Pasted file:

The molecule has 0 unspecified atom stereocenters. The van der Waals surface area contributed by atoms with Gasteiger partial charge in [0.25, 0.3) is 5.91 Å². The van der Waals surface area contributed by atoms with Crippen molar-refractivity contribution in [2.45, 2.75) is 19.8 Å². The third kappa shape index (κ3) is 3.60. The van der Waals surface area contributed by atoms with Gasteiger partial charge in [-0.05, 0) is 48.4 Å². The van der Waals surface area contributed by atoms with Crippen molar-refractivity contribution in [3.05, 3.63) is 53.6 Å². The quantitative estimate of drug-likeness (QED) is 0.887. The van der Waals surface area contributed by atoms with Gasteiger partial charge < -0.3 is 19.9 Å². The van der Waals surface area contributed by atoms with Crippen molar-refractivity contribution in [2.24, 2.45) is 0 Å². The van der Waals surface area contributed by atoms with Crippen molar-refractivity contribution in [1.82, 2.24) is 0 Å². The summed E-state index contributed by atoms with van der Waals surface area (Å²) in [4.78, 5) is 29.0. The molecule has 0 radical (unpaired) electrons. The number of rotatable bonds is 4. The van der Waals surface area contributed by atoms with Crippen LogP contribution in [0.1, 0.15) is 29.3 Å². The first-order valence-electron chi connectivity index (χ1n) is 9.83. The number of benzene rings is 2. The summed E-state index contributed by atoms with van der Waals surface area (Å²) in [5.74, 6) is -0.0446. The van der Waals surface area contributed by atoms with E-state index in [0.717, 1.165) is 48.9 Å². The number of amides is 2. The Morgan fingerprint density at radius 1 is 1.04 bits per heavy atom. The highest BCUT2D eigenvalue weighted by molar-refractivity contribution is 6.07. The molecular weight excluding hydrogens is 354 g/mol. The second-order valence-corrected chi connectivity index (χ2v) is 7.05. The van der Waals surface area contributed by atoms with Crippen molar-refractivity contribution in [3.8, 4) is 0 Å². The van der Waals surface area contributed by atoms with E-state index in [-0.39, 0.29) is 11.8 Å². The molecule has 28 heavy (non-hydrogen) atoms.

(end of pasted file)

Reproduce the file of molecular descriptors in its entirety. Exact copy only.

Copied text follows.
The molecule has 0 unspecified atom stereocenters. The van der Waals surface area contributed by atoms with Gasteiger partial charge in [0.25, 0.3) is 5.91 Å². The van der Waals surface area contributed by atoms with Crippen molar-refractivity contribution in [2.45, 2.75) is 19.8 Å². The third kappa shape index (κ3) is 3.60. The van der Waals surface area contributed by atoms with Gasteiger partial charge in [-0.05, 0) is 48.4 Å². The van der Waals surface area contributed by atoms with Crippen molar-refractivity contribution in [3.05, 3.63) is 53.6 Å². The quantitative estimate of drug-likeness (QED) is 0.887. The van der Waals surface area contributed by atoms with Gasteiger partial charge < -0.3 is 19.9 Å². The van der Waals surface area contributed by atoms with Crippen molar-refractivity contribution in [2.24, 2.45) is 0 Å². The van der Waals surface area contributed by atoms with Crippen molar-refractivity contribution in [1.82, 2.24) is 0 Å². The summed E-state index contributed by atoms with van der Waals surface area (Å²) in [4.78, 5) is 29.0. The molecule has 0 radical (unpaired) electrons. The number of rotatable bonds is 4. The van der Waals surface area contributed by atoms with Crippen LogP contribution in [0.1, 0.15) is 29.3 Å². The first-order valence-electron chi connectivity index (χ1n) is 9.83. The number of benzene rings is 2. The summed E-state index contributed by atoms with van der Waals surface area (Å²) in [5.74, 6) is -0.0446. The van der Waals surface area contributed by atoms with E-state index in [0.717, 1.165) is 48.9 Å². The number of amides is 2. The Morgan fingerprint density at radius 1 is 1.04 bits per heavy atom. The highest BCUT2D eigenvalue weighted by molar-refractivity contribution is 6.07. The molecular weight excluding hydrogens is 354 g/mol. The second-order valence-corrected chi connectivity index (χ2v) is 7.05. The van der Waals surface area contributed by atoms with Crippen molar-refractivity contribution in [3.8, 4) is 0 Å². The van der Waals surface area contributed by atoms with E-state index in [-0.39, 0.29) is 11.8 Å². The molecule has 28 heavy (non-hydrogen) atoms.